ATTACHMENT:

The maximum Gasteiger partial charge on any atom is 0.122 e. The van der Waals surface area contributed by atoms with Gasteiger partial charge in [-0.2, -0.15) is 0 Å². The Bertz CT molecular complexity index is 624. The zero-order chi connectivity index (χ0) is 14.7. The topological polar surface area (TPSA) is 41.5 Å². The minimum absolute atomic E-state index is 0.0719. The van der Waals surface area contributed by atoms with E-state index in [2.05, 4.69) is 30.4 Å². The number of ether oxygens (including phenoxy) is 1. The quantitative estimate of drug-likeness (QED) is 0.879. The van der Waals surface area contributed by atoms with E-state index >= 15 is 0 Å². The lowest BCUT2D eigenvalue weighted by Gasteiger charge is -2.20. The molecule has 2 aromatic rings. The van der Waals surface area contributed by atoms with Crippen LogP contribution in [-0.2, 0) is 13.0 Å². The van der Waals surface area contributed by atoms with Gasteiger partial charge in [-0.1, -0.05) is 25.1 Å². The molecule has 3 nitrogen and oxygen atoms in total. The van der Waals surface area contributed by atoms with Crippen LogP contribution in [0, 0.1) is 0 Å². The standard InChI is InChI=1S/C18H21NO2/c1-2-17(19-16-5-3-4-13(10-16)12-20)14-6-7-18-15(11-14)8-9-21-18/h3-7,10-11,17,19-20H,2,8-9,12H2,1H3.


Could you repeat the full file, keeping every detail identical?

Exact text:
The maximum Gasteiger partial charge on any atom is 0.122 e. The van der Waals surface area contributed by atoms with Gasteiger partial charge in [-0.2, -0.15) is 0 Å². The Bertz CT molecular complexity index is 624. The zero-order chi connectivity index (χ0) is 14.7. The topological polar surface area (TPSA) is 41.5 Å². The minimum absolute atomic E-state index is 0.0719. The van der Waals surface area contributed by atoms with E-state index in [2.05, 4.69) is 30.4 Å². The number of ether oxygens (including phenoxy) is 1. The quantitative estimate of drug-likeness (QED) is 0.879. The van der Waals surface area contributed by atoms with E-state index >= 15 is 0 Å². The lowest BCUT2D eigenvalue weighted by Gasteiger charge is -2.20. The molecule has 2 aromatic rings. The van der Waals surface area contributed by atoms with Crippen LogP contribution in [-0.2, 0) is 13.0 Å². The van der Waals surface area contributed by atoms with Gasteiger partial charge in [-0.1, -0.05) is 25.1 Å². The molecule has 3 nitrogen and oxygen atoms in total. The van der Waals surface area contributed by atoms with Crippen LogP contribution in [0, 0.1) is 0 Å². The standard InChI is InChI=1S/C18H21NO2/c1-2-17(19-16-5-3-4-13(10-16)12-20)14-6-7-18-15(11-14)8-9-21-18/h3-7,10-11,17,19-20H,2,8-9,12H2,1H3.